Parents, teachers and former school board members turned out in droves this week to protest what they’ve deemed “lunch shaming.”
Superintendent Judy DeMuth says she will bring a revised policy to the board next month.
Parents and advocates plan to turn out in droves to speak out against the meeting.
The policy is a result of a United States Department of Agriculture requirement that schools put school lunch debt policies in writing.
The school corporation had already been practicing the policy but didn't have it in writing.
The position is a continuation of efforts by the district to address diversity and equity-related issues.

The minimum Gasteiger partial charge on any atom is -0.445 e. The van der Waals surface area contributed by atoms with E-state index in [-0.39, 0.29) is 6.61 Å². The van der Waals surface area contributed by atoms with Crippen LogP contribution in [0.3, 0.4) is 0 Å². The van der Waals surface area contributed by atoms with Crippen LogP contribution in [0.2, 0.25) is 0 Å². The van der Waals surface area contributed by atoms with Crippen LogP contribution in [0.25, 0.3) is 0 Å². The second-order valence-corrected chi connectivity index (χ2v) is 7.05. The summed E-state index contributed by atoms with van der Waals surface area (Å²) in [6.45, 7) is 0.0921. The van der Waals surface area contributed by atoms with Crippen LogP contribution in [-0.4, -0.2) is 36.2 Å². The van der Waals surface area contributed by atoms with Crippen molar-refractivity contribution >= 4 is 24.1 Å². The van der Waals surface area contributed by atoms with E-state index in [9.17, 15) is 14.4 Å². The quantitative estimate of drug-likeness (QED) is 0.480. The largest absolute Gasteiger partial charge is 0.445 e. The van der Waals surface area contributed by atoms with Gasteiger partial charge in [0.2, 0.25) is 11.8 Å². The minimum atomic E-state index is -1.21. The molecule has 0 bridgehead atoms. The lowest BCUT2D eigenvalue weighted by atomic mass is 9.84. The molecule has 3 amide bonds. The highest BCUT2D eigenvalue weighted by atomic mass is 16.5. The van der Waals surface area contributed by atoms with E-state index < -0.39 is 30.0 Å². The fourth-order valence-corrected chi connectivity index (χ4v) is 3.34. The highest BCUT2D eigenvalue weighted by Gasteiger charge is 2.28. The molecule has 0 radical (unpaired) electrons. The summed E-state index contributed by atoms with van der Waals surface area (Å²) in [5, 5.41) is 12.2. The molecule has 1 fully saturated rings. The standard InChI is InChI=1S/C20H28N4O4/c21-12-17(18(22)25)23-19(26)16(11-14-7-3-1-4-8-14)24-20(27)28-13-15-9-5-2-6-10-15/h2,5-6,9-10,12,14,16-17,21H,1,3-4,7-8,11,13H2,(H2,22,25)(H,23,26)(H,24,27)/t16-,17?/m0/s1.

The MCCSC board voted Tuesday to grant 42 bus routes to a Michigan-based bus corporation to address the district's bus driver shortage.
For the next six years, 11.5 cents per 100 dollars of assessed property will go to MCCSC schools.
The rate is less than the school corporation asked for during its last referendum in 2010.
Monroe County Schools is one of nine school districts asking voters to raise property taxes to fund schools.